Sen. Kamala Harris (D-Calif.), first of her name, taker of no craps, asker of the real questions, the realest on the Senate Judiciary Committee, is standing firmly behind Brett Kavanaugh’s accuser, Christine Blasey Ford, noting earlier this week that Ford has “nothing to gain” from stepping forward with her allegations.
“I think it’s going to be about, it comes down to credibility…and it’s going to about listening to what each party has to say, but I believe her,” Harris told CBS this morning.
Both Kavanaugh and Ford have agreed to testify before the Senate Judiciary Committee on the alleged assault that occurred more than 30 years ago, which has since delayed Kavanaugh’s confirmation, which had been set for Thursday.
“Anybody who comes forward at this point to be prepared to testify in the United States Senate against someone who’s being nominated to one of the most powerful positions in the United States government, that takes an extraordinary amount of courage,” Harris said.
“My concern is, and she knows this, she is putting herself out there, knowing they’re going to try to excoriate her and she’s doing it because she knows this is an important matter, it’s a serious matter who serves on that court and she has the courage to come forward, she has nothing to gain,” the senator added.
Indeed, Ford knows this all too well. It is what initially made her hesitate to come forward, only doing so to control her own narrative when it seemed likely that her identity would be inevitably revealed.
The Judiciary Committee invited both Kavanaugh and Ford to testify on Monday, however Ford’s lawyers said that while she is open to testifying, she would not be willing to do so at such a time.
Testifying on Monday “is not possible and the Committee’s insistence that it occur then is arbitrary in any event,” Ford’s lawyers wrote, according to CNN. She would, however “be prepared to testify next week” if senators offer her “terms that are fair and which ensure her safety.”
“As you are aware, she has been receiving death threats, which have been reported to the Federal Bureau of Investigation, and she and her family have been forced out of their home,” the email from the lawyers to the committee read. “She wishes to testify, provided that we can agree on terms that are fair and which ensure her safety.”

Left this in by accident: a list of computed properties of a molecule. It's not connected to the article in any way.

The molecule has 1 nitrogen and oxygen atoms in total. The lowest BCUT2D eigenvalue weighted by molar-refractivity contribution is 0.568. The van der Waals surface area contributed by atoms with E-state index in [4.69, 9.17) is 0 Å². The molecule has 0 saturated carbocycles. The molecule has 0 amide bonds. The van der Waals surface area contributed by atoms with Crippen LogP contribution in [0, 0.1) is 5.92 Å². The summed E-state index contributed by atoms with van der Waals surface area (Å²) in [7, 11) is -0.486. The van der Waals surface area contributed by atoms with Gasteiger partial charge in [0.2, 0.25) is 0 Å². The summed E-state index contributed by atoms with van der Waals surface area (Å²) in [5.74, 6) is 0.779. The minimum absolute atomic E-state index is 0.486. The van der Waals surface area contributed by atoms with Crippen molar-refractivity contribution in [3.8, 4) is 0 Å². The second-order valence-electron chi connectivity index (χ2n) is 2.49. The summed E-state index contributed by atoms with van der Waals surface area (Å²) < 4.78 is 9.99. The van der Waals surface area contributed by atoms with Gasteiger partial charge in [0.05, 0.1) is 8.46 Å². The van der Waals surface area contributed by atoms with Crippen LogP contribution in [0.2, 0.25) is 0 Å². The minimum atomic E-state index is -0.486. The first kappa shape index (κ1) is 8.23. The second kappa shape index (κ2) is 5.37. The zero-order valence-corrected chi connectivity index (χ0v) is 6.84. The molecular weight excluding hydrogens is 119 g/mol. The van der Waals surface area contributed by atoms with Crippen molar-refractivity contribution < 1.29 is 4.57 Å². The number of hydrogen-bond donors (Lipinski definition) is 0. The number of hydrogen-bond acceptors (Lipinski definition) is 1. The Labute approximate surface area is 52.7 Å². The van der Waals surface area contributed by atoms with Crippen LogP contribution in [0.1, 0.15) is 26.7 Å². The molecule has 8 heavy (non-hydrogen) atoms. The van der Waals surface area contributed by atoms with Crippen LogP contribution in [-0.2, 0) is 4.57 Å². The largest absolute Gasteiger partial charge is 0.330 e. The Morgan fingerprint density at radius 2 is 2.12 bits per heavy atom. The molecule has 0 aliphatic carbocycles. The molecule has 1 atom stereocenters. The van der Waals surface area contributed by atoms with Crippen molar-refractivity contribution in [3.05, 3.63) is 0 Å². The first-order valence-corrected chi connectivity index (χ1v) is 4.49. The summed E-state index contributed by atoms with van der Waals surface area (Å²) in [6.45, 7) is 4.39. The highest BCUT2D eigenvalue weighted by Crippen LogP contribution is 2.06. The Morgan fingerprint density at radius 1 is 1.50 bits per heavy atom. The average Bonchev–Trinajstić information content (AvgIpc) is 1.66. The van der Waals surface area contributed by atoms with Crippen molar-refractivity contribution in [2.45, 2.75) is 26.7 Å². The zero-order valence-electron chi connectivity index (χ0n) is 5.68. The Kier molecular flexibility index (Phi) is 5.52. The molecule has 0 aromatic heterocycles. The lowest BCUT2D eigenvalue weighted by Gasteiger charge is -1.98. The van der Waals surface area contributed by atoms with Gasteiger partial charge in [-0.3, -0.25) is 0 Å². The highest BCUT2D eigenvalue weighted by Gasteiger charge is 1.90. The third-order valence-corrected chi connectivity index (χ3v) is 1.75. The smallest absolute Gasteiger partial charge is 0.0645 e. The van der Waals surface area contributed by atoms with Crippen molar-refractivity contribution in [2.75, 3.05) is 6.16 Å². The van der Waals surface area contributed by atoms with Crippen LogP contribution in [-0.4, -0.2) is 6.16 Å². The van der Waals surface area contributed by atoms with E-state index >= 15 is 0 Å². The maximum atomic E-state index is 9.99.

Ford is also requesting a guarantee that she will never be in the same room as Kavanaugh. Republicans were reportedly looking to bring in an outside counsel or lawyer, who is a woman, to do the questioning, since the GOP has a decided lack of female senators on the committee, but Ford has signaled her preference to be questioned by senators.
Ford’s attorneys also suggested that Kavanaugh testify first, that they would like Mark Judge — a key witness to the alleged assault — to be subpoenaed, and that they would prefer no time limits on what is likely to be a deeply emotional opening statement.
There is also, of course, contention over a lack of FBI investigation into the matter. President Donald Trump, who has defended Kavanaugh, has declined to ask the FBI to look into the allegations. This puts Ford at a disadvantage, according to CNN legal analyst Michael Zeldin, a former Justice Department prosecutor.
“From a legal perspective … you have an allegation, you have an investigation, and then you have testimony,” Zeldin said. “The notion that they are providing her due process — a forum to tell her story, which she has already told in written form — without there being an intervening investigation makes no sense to me legally.”
Others have expressed concern over the rush Republicans seem to be in to push forward with a hearing.
“I consider that to be bullying. I consider that to be disregarding. I consider that to be something set up for failure,” Sen. Kirsten Gillibrand (D-N.Y.) said on Thursday. “They would like a he-said-she-said scenario, because you know what happens in those scenarios? The men are typically believed.”
On the hand, there are those like Sen. Lindsey Graham (R-S.C.), who believe that calls for an investigation are just a way for Democrats to conveniently delay Kavanaugh’s confirmation.